In all, some 30 central banks are estimated to have engaged in gold loans. See Gooding (December 4, 1990).


The major arrangers and providers of gold loans have been the Chase Manhattan Bank, the Bank of Nova Scotia, the Union Bank of Switzerland, Westpac, the Reserve Bank of Australia, Barclays Bank, the Kleinwort Benson Bank, and the Bank of New York.


According to market sources, the central banks most affected were the Bank of Portugal (which is estimated to have lost almost 9 tons of gold worth US$100 million), the Bank of Yugoslavia (which is estimated to have lost gold worth over US$70 million), the Bank Negara Malaysia (with losses over US$40 million), and the Narodowy Bank Polski (with losses over US$lO million). The State Savings Bank of Warsaw is also estimated to have lost almost US$5 million. These loans were normally unsecured. See, for example, The Economist (1990) and Nathans (1990).


The contango is the positive difference between the future and spot prices (a negative difference is called backwardation), which in this case were $363.3 an ounce (on the COMEX October contract) and $357.1 an ounce, respectively. The contango can be expressed as a percentage of the spot price. In this case, it is 1.71 percent, or 3.42 percent on an annualized basis.


Gold Fields Mineral Services, Gold 1991.


Estimate by Barclay de Zoete Wedd financia1 services group, quoted in Gooding (January 4, 1991).


Of the original five exchanges, the New York Mercantile Exchange (NYMEX) contract became inactive in 1981 (NYMEX is now planning to merge with COMEX), and the International Monetary Market (IMM) contract in Chicago, having originally performed better than most, became inactive in 1986. The other three are still active (see Table 6).


This section is largely based on Kettell (1982, pp.214-19), Sarnoff (1987, Chap.7), Green (1987, Chap.ll), and Tan (1981, Chap.6).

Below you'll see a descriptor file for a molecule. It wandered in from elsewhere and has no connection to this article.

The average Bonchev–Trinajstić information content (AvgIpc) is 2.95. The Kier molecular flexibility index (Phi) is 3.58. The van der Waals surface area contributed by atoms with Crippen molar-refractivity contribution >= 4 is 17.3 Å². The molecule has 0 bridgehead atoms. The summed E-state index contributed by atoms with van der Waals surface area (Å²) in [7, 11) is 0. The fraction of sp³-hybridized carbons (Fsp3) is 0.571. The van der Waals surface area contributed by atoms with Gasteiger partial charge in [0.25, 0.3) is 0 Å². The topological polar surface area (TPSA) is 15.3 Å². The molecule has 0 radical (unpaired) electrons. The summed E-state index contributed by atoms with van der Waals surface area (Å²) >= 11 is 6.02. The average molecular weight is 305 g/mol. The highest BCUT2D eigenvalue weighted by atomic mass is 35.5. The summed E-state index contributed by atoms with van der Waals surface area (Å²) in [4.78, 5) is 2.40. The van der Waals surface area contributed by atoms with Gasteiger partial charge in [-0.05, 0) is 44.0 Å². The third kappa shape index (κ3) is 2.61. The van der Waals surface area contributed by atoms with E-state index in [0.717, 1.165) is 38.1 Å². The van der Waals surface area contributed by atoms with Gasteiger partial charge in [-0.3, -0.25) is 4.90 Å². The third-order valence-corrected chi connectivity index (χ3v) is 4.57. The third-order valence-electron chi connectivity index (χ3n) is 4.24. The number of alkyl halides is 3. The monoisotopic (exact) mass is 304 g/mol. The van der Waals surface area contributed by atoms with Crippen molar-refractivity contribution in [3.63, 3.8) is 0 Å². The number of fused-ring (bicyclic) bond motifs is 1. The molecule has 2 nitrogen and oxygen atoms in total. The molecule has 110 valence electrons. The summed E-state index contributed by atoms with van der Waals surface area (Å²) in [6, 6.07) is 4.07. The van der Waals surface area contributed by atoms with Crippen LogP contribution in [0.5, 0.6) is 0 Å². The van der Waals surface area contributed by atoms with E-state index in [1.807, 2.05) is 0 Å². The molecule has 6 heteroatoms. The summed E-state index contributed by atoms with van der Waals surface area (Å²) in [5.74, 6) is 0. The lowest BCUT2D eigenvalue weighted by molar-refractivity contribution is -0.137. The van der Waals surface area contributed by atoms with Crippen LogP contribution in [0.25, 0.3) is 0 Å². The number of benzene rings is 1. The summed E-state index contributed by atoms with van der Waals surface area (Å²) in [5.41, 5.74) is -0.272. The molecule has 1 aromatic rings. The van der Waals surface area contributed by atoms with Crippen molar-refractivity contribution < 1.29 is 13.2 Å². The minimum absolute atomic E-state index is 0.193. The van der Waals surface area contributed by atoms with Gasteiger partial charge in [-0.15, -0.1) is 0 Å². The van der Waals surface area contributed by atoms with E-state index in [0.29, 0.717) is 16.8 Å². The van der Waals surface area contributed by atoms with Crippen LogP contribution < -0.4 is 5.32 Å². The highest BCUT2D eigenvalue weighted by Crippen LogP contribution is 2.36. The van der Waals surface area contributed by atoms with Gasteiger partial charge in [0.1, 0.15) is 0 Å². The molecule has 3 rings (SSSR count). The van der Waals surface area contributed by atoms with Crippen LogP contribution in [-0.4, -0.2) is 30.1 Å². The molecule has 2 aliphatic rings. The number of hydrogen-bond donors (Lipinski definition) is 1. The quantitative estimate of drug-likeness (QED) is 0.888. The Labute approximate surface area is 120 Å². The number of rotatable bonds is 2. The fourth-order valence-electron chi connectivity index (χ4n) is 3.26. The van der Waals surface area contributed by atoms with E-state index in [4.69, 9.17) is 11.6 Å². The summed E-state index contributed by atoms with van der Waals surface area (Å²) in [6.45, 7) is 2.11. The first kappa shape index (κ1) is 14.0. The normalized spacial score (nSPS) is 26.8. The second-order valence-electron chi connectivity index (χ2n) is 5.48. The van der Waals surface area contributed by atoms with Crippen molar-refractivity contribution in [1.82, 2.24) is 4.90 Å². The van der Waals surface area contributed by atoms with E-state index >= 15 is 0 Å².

The members of the Clearing House Association are the actual counterparties to these trades, and each member of the association guarantees jointly, and without limit, the contractual obligations of every other member. A “settlement price” is established at the end of each trading day, and at the start of the next day each member must furnish a maintenance margin to the Association for each adverse position carried on its books.


For a discussion of hedging and options strategies, see Sarnoff (1987, Chap.7) or Jacks (1990).


As set forth in paragraph 464 of the Fund’s Balance of Pavments Manual.


On average, some 85 percent of new gold is eventually used in fabrication.


International Monetary Fund, Balance of Payments Manual, paragraph 2.


United Kingdom Balance of Payments (1989, p.43).


United Kingdom Balance of Payments (1989, p.14).


United Kingdom Balance of Payments (1989, p.71).


United Kingdom Balance of Payments (1989, p.43)


Overseas Trade Statistics of the United Kingdom (1986, p.v).


United Kingdom Balance of Pavments (1989, p.43).


Overseas Trade Statistics of the United Kingdom (1986, p.v).


United Kingdom Balance of Payments (1989, p.43).


Overseas Trade Statistics of the United Kingdom (1986, p.v).


Some assessment of the magnitude of these gold movements is a useful indicator of what is included. The figure recorded for imports in 1989 is £4,182 million, which is $6,859 million at the average exchange rate. In turn, at the average U.S. dollar gold price, this figure represents 560 tons of gold—very close to industry estimates that 550 tons of “financial gold” flowed through London in 1989. This is a further indication that what the Central Statistical Office (CSO) calls “monetary gold” includes “nonmonetary gold” in Fund terminology. It is worth noting that there was no significant change in U.K. gold reserves in 1989.